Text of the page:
Parenting and Teaching TCKs

Arrogant or Confident? Depends on who’s asking . . .cap and gown, grads, graduation

Parents and Teachers of TCKs and TCKs themselves will be blessed by the honesty and vulnerability with which Cecily Paterson shares her experience as a TCK and dealing with the topic of arrogance. Not only do TCKs fall into this predicament, but adults living and working abroad can come home to their homelands with a spirit of arrogance if we are not careful.

At the end of her wonderful two-part article she states:

Children blurt out what’s on their minds, but as TCK adults we have a choice; we can constantly talk about our past experiences and places we’ve been and risk being thought arrogant and difficult to get on with. Or we can live more fully where we are, embrace what’s around us and be aware that when we bring other knowledge and experience to the conversation we need to do it with respect for the people we are with and the culture we are in.

Here is more of an introduction to her article on The Arrogance (confidence and fears) of Third Culture Kids:

Arrogance is…

…one person saying to another, “You’re not good enough because you don’t tick my boxes.”

I had a lot of boxes when I was a young adult.

The things I valued included being smart, educated, globally-aware with a broad outlook on life, well-traveled, interested in social justice, opinionated, hard-working, straightforward, sensible, clear about your goals, kind, funny and a good conversationalist.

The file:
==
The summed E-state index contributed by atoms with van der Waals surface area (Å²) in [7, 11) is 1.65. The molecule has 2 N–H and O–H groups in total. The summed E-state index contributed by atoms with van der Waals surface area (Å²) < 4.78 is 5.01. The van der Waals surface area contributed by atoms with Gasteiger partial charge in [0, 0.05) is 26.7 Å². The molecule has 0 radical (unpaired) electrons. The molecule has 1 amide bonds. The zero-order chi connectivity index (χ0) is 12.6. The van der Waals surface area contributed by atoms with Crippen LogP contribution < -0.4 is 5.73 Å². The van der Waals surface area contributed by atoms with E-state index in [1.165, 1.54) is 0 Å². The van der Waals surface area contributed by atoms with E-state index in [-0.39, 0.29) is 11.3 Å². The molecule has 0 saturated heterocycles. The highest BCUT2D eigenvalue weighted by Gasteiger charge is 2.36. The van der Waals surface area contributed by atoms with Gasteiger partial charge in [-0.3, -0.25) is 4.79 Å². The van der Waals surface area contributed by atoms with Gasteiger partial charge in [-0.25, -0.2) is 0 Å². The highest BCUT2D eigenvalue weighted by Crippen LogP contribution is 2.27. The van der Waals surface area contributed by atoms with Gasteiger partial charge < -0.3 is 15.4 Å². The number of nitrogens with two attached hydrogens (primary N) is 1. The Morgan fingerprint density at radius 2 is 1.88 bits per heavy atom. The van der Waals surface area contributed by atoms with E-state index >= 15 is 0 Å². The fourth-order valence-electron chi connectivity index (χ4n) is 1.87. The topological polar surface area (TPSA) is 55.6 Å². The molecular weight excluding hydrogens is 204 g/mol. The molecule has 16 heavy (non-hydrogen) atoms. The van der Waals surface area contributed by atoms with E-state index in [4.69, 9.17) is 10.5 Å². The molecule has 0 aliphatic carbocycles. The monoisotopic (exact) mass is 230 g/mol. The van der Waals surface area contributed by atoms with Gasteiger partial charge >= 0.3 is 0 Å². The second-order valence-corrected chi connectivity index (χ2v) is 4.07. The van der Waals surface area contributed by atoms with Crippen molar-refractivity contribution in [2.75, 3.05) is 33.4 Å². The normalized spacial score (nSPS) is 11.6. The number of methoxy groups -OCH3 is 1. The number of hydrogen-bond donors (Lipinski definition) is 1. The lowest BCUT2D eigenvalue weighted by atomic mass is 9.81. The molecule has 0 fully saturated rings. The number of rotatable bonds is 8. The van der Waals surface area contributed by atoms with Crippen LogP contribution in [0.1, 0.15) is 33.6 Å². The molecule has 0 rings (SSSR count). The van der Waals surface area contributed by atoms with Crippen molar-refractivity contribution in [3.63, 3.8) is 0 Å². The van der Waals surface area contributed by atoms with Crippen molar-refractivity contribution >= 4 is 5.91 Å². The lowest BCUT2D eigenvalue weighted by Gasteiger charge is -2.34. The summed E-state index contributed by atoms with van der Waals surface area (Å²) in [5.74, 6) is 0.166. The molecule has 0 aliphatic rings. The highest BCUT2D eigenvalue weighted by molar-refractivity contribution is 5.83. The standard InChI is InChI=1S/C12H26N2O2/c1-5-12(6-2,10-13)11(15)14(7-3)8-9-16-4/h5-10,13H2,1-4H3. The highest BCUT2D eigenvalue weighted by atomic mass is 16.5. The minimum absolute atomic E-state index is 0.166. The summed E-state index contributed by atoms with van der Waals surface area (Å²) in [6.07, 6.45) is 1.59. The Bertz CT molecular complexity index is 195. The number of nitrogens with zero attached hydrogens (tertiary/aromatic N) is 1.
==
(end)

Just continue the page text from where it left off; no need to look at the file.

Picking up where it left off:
All of those things were fine in themselves. In fact, they were better than fine. They were good, worthwhile, valuable, necessary and community-changing. The problem was that if other people didn’t match up to my standards, I dismissed, disregarded, disdained, disrespected and even despised them. My version of being human was better than theirs. Of course, I hid it – or I tried to. But you can’t stop arrogance leaking out the cracks.

As a third culture kid I put on arrogance as a protection. It was hard to fit nowhere and always be on the outside of every group.

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TCKs have a lot to bring to a conversation and to life . . . and have a lot to learn from parents, teachers, peers, colleagues, and life. I believe that one of the greatest things we can teach our kids (next to how to have a deep relationship with the Lord) is how to be a humble learner (and this is best caught rather than taught).

Delana H. Stewart

Please check out both of Cecily’s articles as posted on the blog Communicating Across Boundaries:

http://communicatingacrossboundariesblog.com/2013/02/19/the-arrogance-of-the-third-culture-kid-part-one-in-a-two-part-post/

http://communicatingacrossboundariesblog.com/2013/02/20/the-arrogance-of-the-third-culture-kid-part-two/

Another great article on Communicating Across Boundaries:

Saudade — a word for third culture kids

Links on The Education Cafe to more on third culture kids:

Third Culture Kids

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Is parenting and teaching overwhelming at times? Do you ever feel caught in an emotional undertow?

Three Days at Sea: Soul flotation when the waves are pulling you under

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One thought on “Parenting and Teaching TCKs

  1. Pingback: Third Culture Kids | The Education Cafe

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